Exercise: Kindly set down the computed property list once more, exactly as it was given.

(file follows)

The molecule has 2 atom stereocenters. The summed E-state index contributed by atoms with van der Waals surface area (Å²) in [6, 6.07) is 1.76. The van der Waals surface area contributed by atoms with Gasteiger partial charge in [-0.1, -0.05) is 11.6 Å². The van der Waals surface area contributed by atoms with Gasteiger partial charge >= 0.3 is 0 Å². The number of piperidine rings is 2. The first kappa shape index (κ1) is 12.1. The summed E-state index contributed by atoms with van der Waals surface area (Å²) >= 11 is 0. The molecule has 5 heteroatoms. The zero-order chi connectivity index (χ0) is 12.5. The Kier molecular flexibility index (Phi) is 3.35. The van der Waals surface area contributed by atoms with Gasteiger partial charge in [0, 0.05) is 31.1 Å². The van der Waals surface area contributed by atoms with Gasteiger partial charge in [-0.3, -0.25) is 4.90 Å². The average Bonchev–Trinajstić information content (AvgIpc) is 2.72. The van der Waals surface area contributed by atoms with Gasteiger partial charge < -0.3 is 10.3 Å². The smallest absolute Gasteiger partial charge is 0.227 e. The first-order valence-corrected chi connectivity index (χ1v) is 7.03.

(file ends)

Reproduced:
The molecule has 2 atom stereocenters. The summed E-state index contributed by atoms with van der Waals surface area (Å²) in [6, 6.07) is 1.76. The van der Waals surface area contributed by atoms with Gasteiger partial charge in [-0.1, -0.05) is 11.6 Å². The van der Waals surface area contributed by atoms with Gasteiger partial charge >= 0.3 is 0 Å². The number of piperidine rings is 2. The first kappa shape index (κ1) is 12.1. The summed E-state index contributed by atoms with van der Waals surface area (Å²) >= 11 is 0. The molecule has 5 heteroatoms. The zero-order chi connectivity index (χ0) is 12.5. The Kier molecular flexibility index (Phi) is 3.35. The van der Waals surface area contributed by atoms with Gasteiger partial charge in [0, 0.05) is 31.1 Å². The van der Waals surface area contributed by atoms with Gasteiger partial charge in [-0.3, -0.25) is 4.90 Å². The average Bonchev–Trinajstić information content (AvgIpc) is 2.72. The van der Waals surface area contributed by atoms with Gasteiger partial charge < -0.3 is 10.3 Å². The smallest absolute Gasteiger partial charge is 0.227 e. The first-order valence-corrected chi connectivity index (χ1v) is 7.03.